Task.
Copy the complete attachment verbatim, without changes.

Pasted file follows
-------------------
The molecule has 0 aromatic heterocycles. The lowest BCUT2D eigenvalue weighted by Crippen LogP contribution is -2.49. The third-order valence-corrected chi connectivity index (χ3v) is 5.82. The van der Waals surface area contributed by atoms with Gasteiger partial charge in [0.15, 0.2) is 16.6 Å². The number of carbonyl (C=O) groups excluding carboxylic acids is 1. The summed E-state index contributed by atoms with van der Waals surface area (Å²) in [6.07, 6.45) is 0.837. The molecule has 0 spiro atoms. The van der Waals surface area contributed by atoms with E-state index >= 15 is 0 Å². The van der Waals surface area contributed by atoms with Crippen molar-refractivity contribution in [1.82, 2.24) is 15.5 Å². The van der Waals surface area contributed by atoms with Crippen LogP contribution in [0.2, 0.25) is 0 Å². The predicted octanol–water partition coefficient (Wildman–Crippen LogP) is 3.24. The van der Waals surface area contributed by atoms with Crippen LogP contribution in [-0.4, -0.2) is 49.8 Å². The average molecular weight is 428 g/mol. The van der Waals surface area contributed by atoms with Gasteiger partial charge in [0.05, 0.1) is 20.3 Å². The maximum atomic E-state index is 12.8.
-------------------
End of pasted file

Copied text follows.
The molecule has 0 aromatic heterocycles. The lowest BCUT2D eigenvalue weighted by Crippen LogP contribution is -2.49. The third-order valence-corrected chi connectivity index (χ3v) is 5.82. The van der Waals surface area contributed by atoms with Gasteiger partial charge in [0.15, 0.2) is 16.6 Å². The number of carbonyl (C=O) groups excluding carboxylic acids is 1. The summed E-state index contributed by atoms with van der Waals surface area (Å²) in [6.07, 6.45) is 0.837. The molecule has 0 spiro atoms. The van der Waals surface area contributed by atoms with E-state index >= 15 is 0 Å². The van der Waals surface area contributed by atoms with Crippen molar-refractivity contribution in [1.82, 2.24) is 15.5 Å². The van der Waals surface area contributed by atoms with Crippen LogP contribution in [0.2, 0.25) is 0 Å². The predicted octanol–water partition coefficient (Wildman–Crippen LogP) is 3.24. The van der Waals surface area contributed by atoms with Crippen LogP contribution in [-0.4, -0.2) is 49.8 Å². The average molecular weight is 428 g/mol. The van der Waals surface area contributed by atoms with Gasteiger partial charge in [0.05, 0.1) is 20.3 Å². The maximum atomic E-state index is 12.8.